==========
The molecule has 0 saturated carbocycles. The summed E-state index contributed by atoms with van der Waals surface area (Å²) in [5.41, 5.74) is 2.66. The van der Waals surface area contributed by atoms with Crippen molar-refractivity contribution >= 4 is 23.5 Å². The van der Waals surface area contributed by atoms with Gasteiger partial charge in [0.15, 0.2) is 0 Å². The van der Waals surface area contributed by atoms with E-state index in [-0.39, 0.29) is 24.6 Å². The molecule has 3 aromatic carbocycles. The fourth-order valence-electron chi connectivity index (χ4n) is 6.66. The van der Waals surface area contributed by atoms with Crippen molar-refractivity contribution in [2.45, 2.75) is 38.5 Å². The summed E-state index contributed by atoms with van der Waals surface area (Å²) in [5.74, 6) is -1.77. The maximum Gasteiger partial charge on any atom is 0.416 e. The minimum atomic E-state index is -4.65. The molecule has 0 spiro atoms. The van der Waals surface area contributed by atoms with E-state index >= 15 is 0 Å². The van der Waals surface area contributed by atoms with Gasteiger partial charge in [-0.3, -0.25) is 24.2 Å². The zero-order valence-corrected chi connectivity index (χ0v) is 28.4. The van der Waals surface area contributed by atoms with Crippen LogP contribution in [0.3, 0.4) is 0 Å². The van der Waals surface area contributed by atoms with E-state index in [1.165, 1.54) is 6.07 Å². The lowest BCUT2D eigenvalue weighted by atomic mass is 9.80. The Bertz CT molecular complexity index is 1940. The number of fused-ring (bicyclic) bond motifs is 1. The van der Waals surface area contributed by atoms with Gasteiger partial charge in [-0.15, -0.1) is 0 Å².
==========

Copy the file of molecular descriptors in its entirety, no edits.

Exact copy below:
The molecule has 0 saturated carbocycles. The summed E-state index contributed by atoms with van der Waals surface area (Å²) in [5.41, 5.74) is 2.66. The van der Waals surface area contributed by atoms with Crippen molar-refractivity contribution >= 4 is 23.5 Å². The van der Waals surface area contributed by atoms with Gasteiger partial charge in [0.15, 0.2) is 0 Å². The van der Waals surface area contributed by atoms with E-state index in [-0.39, 0.29) is 24.6 Å². The molecule has 3 aromatic carbocycles. The fourth-order valence-electron chi connectivity index (χ4n) is 6.66. The van der Waals surface area contributed by atoms with Crippen molar-refractivity contribution in [2.45, 2.75) is 38.5 Å². The summed E-state index contributed by atoms with van der Waals surface area (Å²) in [5.74, 6) is -1.77. The maximum Gasteiger partial charge on any atom is 0.416 e. The minimum atomic E-state index is -4.65. The molecule has 0 spiro atoms. The van der Waals surface area contributed by atoms with E-state index >= 15 is 0 Å². The van der Waals surface area contributed by atoms with Gasteiger partial charge in [-0.3, -0.25) is 24.2 Å². The zero-order valence-corrected chi connectivity index (χ0v) is 28.4. The van der Waals surface area contributed by atoms with Crippen LogP contribution in [0.3, 0.4) is 0 Å². The van der Waals surface area contributed by atoms with E-state index in [1.165, 1.54) is 6.07 Å². The lowest BCUT2D eigenvalue weighted by atomic mass is 9.80. The Bertz CT molecular complexity index is 1940. The number of fused-ring (bicyclic) bond motifs is 1. The van der Waals surface area contributed by atoms with Gasteiger partial charge in [-0.15, -0.1) is 0 Å².